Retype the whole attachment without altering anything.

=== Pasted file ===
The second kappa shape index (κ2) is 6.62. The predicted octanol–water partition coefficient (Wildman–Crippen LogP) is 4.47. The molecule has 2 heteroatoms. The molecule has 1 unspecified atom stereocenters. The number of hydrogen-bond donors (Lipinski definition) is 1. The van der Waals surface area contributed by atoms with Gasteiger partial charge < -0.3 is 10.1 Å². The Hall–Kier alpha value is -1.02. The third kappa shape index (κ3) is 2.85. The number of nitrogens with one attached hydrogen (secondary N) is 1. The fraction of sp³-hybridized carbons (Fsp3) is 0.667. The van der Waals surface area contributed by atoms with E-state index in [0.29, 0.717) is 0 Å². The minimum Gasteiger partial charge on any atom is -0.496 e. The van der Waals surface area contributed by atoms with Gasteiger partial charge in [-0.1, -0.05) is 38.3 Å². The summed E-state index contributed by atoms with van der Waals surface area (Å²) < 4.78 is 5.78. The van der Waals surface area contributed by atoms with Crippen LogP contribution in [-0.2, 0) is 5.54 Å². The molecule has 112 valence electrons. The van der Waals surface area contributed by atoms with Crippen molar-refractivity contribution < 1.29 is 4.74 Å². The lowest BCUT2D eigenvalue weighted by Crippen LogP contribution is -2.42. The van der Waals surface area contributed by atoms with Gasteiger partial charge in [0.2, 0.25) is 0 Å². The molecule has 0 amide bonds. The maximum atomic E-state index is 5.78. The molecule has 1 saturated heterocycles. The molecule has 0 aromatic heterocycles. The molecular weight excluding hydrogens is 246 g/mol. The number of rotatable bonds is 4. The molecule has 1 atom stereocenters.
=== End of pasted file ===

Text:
The second kappa shape index (κ2) is 6.62. The predicted octanol–water partition coefficient (Wildman–Crippen LogP) is 4.47. The molecule has 2 heteroatoms. The molecule has 1 unspecified atom stereocenters. The number of hydrogen-bond donors (Lipinski definition) is 1. The van der Waals surface area contributed by atoms with Gasteiger partial charge < -0.3 is 10.1 Å². The Hall–Kier alpha value is -1.02. The third kappa shape index (κ3) is 2.85. The number of nitrogens with one attached hydrogen (secondary N) is 1. The fraction of sp³-hybridized carbons (Fsp3) is 0.667. The van der Waals surface area contributed by atoms with E-state index in [0.29, 0.717) is 0 Å². The minimum Gasteiger partial charge on any atom is -0.496 e. The van der Waals surface area contributed by atoms with Gasteiger partial charge in [-0.1, -0.05) is 38.3 Å². The summed E-state index contributed by atoms with van der Waals surface area (Å²) < 4.78 is 5.78. The van der Waals surface area contributed by atoms with Crippen LogP contribution in [-0.2, 0) is 5.54 Å². The molecule has 112 valence electrons. The van der Waals surface area contributed by atoms with Crippen molar-refractivity contribution < 1.29 is 4.74 Å². The lowest BCUT2D eigenvalue weighted by Crippen LogP contribution is -2.42. The van der Waals surface area contributed by atoms with Gasteiger partial charge in [0.2, 0.25) is 0 Å². The molecule has 0 amide bonds. The maximum atomic E-state index is 5.78. The molecule has 1 saturated heterocycles. The molecule has 0 aromatic heterocycles. The molecular weight excluding hydrogens is 246 g/mol. The number of rotatable bonds is 4. The molecule has 1 atom stereocenters.